February 2023

Not even a war can stop Ukrainian teachers

Today marks one year since Russia invaded Ukraine. Since then, millions of children have had their education disrupted.

Today, we are putting focus on the incredible will power and strength of teachers
who not only ensure that Ukrainian children keep learning but also are deeply
committed to their wellbeing.

More than 12 years ago we started our collaboration with the Ukrainian Ministry of Education with the goal to equip Ukrainian children with the skills they need to thrive through playful learning. Since then, we’ve worked with all public primary schools, 300 pre-schools, 35 pedagogical universities and colleges, and all 25 in-service teacher training institutions. Through this work, we’ve reached over 80.000 teachers and 1.5 million students.

The war put a stop to much important work. But even a war cannot stop teachers in Ukraine. Early childhood educator Olga G. tells us that “learning cannot be put on hold, because every day is important in the development of a child. As a teacher, I clearly understand that now is not the time when the educational process can be transferred exclusively to parents, because every family experiences the war in different ways.”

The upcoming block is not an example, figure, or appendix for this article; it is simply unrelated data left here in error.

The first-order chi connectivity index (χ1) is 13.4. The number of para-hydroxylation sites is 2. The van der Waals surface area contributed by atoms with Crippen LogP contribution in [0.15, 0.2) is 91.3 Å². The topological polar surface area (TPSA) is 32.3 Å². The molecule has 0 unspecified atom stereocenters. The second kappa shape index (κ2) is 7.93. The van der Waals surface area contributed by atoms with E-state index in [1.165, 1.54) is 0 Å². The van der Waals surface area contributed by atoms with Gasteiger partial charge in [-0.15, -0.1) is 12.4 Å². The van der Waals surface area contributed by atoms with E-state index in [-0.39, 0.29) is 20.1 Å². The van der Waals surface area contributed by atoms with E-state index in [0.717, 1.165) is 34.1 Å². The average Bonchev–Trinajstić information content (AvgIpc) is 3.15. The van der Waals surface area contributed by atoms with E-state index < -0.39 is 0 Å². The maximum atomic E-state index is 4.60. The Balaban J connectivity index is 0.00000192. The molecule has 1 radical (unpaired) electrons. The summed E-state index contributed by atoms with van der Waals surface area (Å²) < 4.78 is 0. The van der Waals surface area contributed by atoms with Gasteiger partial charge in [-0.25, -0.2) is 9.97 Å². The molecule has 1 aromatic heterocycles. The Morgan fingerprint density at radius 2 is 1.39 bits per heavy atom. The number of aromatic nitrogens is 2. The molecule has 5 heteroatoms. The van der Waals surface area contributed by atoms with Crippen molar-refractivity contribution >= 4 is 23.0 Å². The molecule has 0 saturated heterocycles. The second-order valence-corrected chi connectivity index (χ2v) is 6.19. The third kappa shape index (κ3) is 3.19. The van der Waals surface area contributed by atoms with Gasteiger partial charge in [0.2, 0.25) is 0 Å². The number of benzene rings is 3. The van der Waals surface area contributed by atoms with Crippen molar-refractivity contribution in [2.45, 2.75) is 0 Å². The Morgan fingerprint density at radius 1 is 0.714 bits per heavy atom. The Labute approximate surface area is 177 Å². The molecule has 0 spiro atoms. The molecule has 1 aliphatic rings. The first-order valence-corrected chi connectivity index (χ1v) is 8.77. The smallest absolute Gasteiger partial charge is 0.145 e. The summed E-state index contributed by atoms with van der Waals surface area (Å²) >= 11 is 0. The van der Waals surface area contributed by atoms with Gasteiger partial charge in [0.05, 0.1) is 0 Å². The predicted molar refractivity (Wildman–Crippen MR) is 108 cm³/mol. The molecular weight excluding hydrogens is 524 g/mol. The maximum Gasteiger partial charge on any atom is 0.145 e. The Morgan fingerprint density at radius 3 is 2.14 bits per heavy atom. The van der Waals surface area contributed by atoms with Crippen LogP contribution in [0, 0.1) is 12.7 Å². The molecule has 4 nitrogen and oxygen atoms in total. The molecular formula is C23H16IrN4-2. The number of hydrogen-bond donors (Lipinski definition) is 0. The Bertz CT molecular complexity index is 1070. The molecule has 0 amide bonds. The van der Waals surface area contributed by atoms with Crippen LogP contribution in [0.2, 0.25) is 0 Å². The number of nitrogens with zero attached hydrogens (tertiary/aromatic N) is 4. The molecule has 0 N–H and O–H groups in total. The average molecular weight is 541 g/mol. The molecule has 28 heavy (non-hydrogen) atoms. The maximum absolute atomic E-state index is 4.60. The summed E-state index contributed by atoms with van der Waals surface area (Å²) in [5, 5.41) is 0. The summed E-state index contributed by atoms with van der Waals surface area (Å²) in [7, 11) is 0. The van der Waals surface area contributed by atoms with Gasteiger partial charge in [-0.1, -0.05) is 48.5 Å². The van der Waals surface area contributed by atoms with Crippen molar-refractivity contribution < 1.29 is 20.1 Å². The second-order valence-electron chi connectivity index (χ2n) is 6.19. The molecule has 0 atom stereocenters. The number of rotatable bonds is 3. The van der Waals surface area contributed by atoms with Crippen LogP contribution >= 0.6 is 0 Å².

Iryna Morgun, methodologist of the Department of Primary and Preschool Education of the M.V.Ostrogradsky Poltava Academy of Continuing Education says that “now, more than ever, we are motivated to ensure that children receive quality education.” Iryna says she sees the support and development of children, especially their social and civic competences, as the best investment in the future.

Teaching changes during times of crisis

Galyna D., a teacher at Poltava secondary school, tells us that both her approach to teaching but also her understanding of her role as a teacher has changed significantly because of the war. Psychosocial support and the nurturing of social-emotional skills of children have become top priority. 

"Children, first of all, began to need support, warmth, and then education. One of the most important tasks was to support students, parents, and colleagues. For this, first of all, you need to support yourself and your morale. What will the children of war grow up to be? A teacher must do everything to minimize the trauma of war for children. It is necessary to make a lot of effort to return to this generation the motivation to study, and the desire to move and fight despite everything. We are responsible for the future of our children."